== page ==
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Interview with Madalyn Hillis-Dineen


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Nina Gryphon, NCGR Membership Director, is conducting a series of interviews with Advisory Board Members. The twenty-first to appear is with symmetrical astrologer Madalyn Hillis-Dineen.


Nina: How did you first get into astrology?

Madalyn: I guess the short answer is astrology got into me. Here's the long answer: Growing up in NYC, we didn't get to see too many stars. I remember being in upstate NY with my parents--I was probably around 10--and looking up at the sky and telling my mother I wanted to work with the stars. She suggested that I could become an astro-physicist. Somehow, I knew I wouldn't. I began being interested in astrology in my teens, but didn't seriously pursue it until my late 20s when an astrologer (Gary Christen) came into my life via my ex-husband's chiropractic office. I had my chart done and was amazed at what he could tell me about myself. I had stopped working, having just had a baby, and had time on my hands. I began to study and, as they say, the rest is history. I remember Gary telling me after my third or fourth class that he thought I'd be a big deal in astrology one day (still waiting) and maybe even sit on the NCGR Board (that did happen).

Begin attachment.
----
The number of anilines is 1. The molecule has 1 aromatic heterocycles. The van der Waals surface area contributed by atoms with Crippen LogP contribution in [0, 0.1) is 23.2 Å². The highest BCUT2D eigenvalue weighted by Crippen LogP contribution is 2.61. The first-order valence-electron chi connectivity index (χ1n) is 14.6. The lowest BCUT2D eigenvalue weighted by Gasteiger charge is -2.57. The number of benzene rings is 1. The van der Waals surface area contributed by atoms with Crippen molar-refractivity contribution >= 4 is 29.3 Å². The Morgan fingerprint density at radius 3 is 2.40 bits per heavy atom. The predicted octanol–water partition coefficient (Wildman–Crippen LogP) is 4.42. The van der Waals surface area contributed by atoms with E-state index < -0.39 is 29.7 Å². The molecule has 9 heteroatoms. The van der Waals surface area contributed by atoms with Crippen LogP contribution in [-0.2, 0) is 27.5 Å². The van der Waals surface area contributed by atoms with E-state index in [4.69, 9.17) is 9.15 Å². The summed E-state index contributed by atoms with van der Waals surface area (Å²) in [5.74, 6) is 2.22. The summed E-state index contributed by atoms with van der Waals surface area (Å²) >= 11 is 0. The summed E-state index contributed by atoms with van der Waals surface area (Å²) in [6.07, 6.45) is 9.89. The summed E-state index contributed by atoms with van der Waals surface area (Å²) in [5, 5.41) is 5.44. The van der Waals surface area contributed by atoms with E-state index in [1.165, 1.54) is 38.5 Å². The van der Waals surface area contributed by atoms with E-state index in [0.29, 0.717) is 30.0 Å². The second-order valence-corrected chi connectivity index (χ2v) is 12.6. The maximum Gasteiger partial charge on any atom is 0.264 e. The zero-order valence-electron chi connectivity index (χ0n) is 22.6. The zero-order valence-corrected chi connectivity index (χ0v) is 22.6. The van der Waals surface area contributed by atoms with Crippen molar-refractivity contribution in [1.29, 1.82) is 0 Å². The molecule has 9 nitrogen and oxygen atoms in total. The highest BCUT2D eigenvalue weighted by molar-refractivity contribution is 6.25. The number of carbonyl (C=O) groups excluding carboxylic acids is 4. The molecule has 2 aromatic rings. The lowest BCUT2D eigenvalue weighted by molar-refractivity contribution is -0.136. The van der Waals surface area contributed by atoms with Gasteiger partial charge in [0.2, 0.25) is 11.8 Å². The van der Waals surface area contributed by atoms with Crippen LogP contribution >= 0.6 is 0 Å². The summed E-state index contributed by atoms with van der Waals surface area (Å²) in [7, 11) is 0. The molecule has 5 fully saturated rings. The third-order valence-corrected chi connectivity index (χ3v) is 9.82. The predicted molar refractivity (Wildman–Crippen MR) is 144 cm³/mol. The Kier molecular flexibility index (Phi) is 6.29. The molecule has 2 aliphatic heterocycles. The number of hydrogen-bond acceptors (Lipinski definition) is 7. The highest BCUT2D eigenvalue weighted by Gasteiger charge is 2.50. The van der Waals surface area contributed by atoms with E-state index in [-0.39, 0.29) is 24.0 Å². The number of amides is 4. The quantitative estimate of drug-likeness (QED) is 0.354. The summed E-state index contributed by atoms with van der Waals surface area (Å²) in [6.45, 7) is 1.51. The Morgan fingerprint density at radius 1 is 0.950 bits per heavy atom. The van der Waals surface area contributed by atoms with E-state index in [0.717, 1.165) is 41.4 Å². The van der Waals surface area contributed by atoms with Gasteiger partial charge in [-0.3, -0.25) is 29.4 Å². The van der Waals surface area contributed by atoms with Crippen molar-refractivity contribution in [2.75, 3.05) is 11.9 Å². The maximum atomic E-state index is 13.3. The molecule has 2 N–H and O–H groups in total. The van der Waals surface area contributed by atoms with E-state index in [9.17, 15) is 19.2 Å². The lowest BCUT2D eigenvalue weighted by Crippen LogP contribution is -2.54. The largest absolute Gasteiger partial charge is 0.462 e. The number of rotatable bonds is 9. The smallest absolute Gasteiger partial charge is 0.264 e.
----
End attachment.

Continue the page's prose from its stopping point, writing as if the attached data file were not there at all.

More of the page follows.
Nina: How did you start a practice?

Madalyn: Like many astrologers, I started doing charts for friends. Word soon spread. I was able to transition into a full-time astrology practice when I became Executive Secretary of NCGR. The stipend that I was paid to run the national headquarters helped to supplement my astrological income, which in addition to clients, consisted of writing for various publications. In the beginning, I also did some advertising and lectured for women's groups and the like. These days, I work at Astrolabe, the astrological software company, as well as consulting, teaching, and lecturing.

Nina: Do you have any advice or guidance to astrologers who are starting a practice now?

Madalyn: Find a system or tools and apply them consistently. This is key. For me, it was Uranian (now Symmetrical Astrology). There are so many tools and techniques, so you need to really manage your time. There is no way you can cover absolutely everything in a session but, if you can give clients what they need at that moment, you will have provided a good service.

Also, avoid getting into long conversations while making the appointment. I can remember hearing a birth date and starting to comment just from the date. Sometimes, the person would hear what they needed to know and then not keep the appointment or not make it at all.

Finally, have set appointment times, fees, etc., and stick to them. Of course, you can do some pro bono work or give discounts from time to time. But, it is best to run your astro business just as you would any other business.

Nina: What exciting projects (books, research, astrological interests) are you currently working on?